Last night, I sat in church listening to the pre-service music, reflecting on my journey over the past 365 days. This was my second Christmas clean and sober. Last Christmas, I was 3 days into inpatient treatment spending the holiday getting the help I so desperately needed. I can recall a couple of people asking gingerly how I felt about being in treatment for Christmas, almost afraid to ask out of well-intentioned pity or sadness. But in my heart, I knew that the alternative would have been miserable. I was vocal and grateful about what a wonderful gift to be alive, full of life. I was glad to be in the treatment center over Christmas. It was where I needed to be. And every step of this journey has been exactly what I needed to go through – whether I felt it or not at the time.
I literally teared up with joy during most of the pre-season music and during the carols throughout the rest of the service last night. I didn’t hold it back completely because it was wonderful to feel the joy and excitement of the season – almost as if the entire experience were new to me. And in one respect, it was. I was given the gift of new life a year ago and much like I imagine it is for someone who survives a bad accident, or treatment for cancer or other life-threatening illnesses — like addiction — I truly see life from a different perspective. As the Judy Collins song says so poignantly from her own experience, “I’ve looked at life from both sides now…”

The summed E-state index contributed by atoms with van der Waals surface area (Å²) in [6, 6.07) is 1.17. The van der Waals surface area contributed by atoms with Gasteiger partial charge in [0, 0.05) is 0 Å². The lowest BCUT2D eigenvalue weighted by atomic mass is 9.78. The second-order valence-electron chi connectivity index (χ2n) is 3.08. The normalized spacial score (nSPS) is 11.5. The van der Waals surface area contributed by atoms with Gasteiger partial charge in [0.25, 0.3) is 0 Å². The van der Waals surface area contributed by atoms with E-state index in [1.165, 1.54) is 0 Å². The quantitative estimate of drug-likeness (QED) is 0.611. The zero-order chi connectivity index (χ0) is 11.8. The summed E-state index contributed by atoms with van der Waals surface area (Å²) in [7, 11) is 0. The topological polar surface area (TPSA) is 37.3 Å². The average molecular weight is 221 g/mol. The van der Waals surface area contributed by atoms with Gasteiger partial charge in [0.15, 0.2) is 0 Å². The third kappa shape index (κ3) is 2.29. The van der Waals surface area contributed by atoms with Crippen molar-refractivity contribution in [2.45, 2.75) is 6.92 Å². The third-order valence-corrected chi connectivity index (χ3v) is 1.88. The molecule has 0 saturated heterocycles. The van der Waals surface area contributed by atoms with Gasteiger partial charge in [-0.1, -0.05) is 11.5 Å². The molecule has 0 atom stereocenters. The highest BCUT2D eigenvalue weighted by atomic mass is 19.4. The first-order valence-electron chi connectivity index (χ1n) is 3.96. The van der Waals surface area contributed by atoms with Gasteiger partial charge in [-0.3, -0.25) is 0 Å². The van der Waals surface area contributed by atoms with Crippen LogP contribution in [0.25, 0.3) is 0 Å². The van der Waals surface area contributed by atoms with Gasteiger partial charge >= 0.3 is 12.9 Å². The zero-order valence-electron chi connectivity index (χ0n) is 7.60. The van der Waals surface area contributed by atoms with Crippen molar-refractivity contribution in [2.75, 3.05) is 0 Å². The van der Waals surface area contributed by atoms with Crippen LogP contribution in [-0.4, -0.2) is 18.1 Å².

I take things a little less for granted. I don’t sweat the small stuff as much as I used to. I savor the moments a little more than in the past. And, with each day that passes, I grow in acceptance, surrender and humility through the grace of my Higher Power.
I teared with joy for Adrian, born on my re-birth day, named after his father’s close friend who died of an overdose three years ago. I felt gratitude for the two newcomers at Homegroup just before the service, thankful that they found the courage to walk in the rooms and seek freedom. And, I cried with a hopeful sadness for my friend J who text me this week, still in the grips of his addiction – hopeful that the experiences he has had with recovery wrestle to the forefront of his mind and spirit and give him the courage to find help.
What a difference a year makes.
What a change in perspective.